Have you — like me — ever found yourself thinking “I don’t believe anyone else has it this hard?”
Some days we know we’re being ridiculous, but other days we really wonder. We see organized moms, happy couples; healthy, beautiful, prosperous people. We feel quite alone with our impossible workload, our debt, our anxiety, our marital struggle.
Do you remember the scene from Notting Hill where each character shares the sob story of their life in order to win the last brownie? It’s pretty obvious that the woman in the wheelchair deserves it, but a few moments later, Julia Robert’s movie star character insists that she should have a chance at it: after all, she says, she starves herself, her personal life is exposed to the entire world, and her beauty and talent will soon fade, leaving her a sad, forgotten “has-been.” For a moment, everyone considers the unexpected truth of her statement, but then they burst into laughter. “Nice try!” “Pathetic effort to hog the brownie!”
But I get it. Sometimes we’re misled by the obvious. Everyone really does have their own story of struggle and pain.
My husband and I spent almost eight years as missionaries in Haiti, and from the perspective of some, I may have qualified as Notting Hill’s wheelchair-bound woman. We tried for nine years to adopt our three Haitian children. One of our five children had special needs — unable to even be diagnosed in an undeveloped country. We weathered a political coup, hurricanes, robberies, voodoo, a shooting, the 2010 earthquake, and last-but-not-least, no air-conditioning. I found myself often convinced that all of “you” back in the States could not possibly understand how challenging my life was!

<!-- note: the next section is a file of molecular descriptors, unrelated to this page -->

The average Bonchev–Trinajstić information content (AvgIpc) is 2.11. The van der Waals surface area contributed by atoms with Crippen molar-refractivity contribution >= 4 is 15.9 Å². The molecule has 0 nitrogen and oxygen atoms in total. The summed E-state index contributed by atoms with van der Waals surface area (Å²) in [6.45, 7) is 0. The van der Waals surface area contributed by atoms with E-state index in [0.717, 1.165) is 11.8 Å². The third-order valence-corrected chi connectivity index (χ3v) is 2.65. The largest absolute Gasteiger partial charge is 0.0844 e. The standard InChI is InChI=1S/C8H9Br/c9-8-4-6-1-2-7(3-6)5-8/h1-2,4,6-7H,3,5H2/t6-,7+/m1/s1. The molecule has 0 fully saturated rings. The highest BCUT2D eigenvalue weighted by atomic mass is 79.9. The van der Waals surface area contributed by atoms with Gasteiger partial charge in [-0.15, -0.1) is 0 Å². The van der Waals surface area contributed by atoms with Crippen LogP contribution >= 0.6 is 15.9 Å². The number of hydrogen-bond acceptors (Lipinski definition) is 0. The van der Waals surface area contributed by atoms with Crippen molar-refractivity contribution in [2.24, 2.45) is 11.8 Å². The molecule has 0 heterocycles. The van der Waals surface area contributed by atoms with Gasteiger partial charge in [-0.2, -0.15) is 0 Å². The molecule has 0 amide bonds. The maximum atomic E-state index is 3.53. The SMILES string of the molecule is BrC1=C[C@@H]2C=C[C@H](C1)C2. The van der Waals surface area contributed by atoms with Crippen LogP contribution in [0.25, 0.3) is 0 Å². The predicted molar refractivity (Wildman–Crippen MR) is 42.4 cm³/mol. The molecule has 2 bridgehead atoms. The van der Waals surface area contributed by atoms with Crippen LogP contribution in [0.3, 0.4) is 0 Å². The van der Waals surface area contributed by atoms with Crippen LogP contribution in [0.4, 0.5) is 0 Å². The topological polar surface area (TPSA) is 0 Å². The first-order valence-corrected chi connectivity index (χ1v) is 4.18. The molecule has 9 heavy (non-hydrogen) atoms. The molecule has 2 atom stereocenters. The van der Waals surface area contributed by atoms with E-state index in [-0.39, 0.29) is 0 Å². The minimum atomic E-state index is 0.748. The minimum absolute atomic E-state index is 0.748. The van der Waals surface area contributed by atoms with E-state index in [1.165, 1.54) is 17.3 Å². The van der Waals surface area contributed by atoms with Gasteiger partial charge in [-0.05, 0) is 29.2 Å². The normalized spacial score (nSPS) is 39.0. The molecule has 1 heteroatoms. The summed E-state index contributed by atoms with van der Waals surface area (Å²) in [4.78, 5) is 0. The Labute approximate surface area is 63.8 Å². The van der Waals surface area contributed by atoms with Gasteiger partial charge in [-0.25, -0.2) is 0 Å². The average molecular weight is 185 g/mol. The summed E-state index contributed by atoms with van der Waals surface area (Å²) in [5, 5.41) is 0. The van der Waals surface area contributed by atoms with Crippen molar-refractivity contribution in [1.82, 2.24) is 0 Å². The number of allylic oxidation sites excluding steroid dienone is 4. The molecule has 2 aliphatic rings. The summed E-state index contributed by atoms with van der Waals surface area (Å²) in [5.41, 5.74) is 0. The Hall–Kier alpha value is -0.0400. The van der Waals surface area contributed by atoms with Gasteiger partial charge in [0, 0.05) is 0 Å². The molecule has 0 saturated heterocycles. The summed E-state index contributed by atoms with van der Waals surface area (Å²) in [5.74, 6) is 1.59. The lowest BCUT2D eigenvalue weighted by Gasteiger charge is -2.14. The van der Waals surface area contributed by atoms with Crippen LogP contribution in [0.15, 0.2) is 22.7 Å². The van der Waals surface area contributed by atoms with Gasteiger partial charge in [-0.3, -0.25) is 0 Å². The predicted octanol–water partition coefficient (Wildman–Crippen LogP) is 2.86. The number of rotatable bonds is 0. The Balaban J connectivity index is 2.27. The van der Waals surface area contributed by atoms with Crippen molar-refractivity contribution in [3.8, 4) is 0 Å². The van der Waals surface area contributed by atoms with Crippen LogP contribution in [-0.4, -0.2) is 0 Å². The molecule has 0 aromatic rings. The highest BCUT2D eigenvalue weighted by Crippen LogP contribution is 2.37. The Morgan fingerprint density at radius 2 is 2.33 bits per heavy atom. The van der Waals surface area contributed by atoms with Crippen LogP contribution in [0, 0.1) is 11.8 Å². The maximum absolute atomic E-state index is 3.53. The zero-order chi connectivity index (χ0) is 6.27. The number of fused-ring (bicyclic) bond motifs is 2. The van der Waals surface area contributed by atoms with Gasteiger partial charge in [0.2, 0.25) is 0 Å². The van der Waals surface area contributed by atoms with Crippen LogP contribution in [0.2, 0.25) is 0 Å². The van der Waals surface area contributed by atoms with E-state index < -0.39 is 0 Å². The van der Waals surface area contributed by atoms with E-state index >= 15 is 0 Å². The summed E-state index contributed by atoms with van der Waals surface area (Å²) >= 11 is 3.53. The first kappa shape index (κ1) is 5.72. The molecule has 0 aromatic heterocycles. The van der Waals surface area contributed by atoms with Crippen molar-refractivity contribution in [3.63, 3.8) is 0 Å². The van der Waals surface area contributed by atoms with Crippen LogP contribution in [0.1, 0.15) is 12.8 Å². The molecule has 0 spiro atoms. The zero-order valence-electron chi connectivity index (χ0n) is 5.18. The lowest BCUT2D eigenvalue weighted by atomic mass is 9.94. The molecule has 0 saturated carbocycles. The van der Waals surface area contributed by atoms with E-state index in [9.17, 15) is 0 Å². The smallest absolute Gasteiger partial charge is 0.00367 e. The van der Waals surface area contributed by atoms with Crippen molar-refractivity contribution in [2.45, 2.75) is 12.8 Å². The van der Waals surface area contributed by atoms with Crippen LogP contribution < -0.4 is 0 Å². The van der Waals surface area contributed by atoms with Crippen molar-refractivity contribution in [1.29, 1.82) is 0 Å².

Now it’s true; most of you have not lived through that particular state of circumstances, but does that mean you don’t understand suffering, heartache, and disappointment? Hardly.
Honestly, I would much rather live through those eight years in Haiti again than experience some of the trials you are facing.
The truth is, there is no easy life.
From the godly retreat speaker to the glamorous Hollywood celebrity, “each heart knows its own bitterness” (Proverbs 14:10). And as much as it pains me to admit it, “man is born to trouble as surely as sparks fly upward” (Job 5:7).
“… In this world you will have trouble. But take heart! I have overcome the world” (John 16:33).
It’s pointless comparing our trials. We’re wrong to assume we “have it the worst,” or that there is someone out there with the perfect, enviable life.
We will have trouble in this world.
But, Jesus has overcome this world!
Today is not all there is. Things will NOT continue on forever just the way they are right now. Eternity is quickly approaching, and with it a weight of glory that so far surpasses the troubles we are experiencing that Paul dares to call them “light and momentary” (2 Corinthians 4:17).
That is our eternal hope!
And how do we hold onto hope today?
The first thing we do is pour out our hearts to our God (Psalm 62:8). He is our refuge. He cares for us, so we cast our burdens and cares on Him (1 Peter 5:7). When we are nothing but weakness, we rely on His grace — His power (1 Corinthians 12:9). We trust Him: He promised never to leave us or forsake us (Hebrews 13:5). His faithfulness gives us "strength for today and bright hope for tomorrow."
That mountain you're facing... the challenges ahead of me... none of it's easy.
Yet there is hope:
"Hope in God; for I shall again praise him, my salvation and my God" (Psalm 42:11).
My life is exactly as "full" as you would expect from a mom of five, ages seven to fourteen. My husband Jarod, a cross-country and track coach, combats the chaos by literally running everyone's energy out. My goal is to impart some kind of training of eternal value each day, while also trying write a few more paragraphs in my book — a memoir of our years in Haiti. In between cooking, doing laundry, and telling my kids to put their hamsters back in their cages, I blog about "living boldly in a broken world." I'd love to meet you at jenniferebenhack.com.
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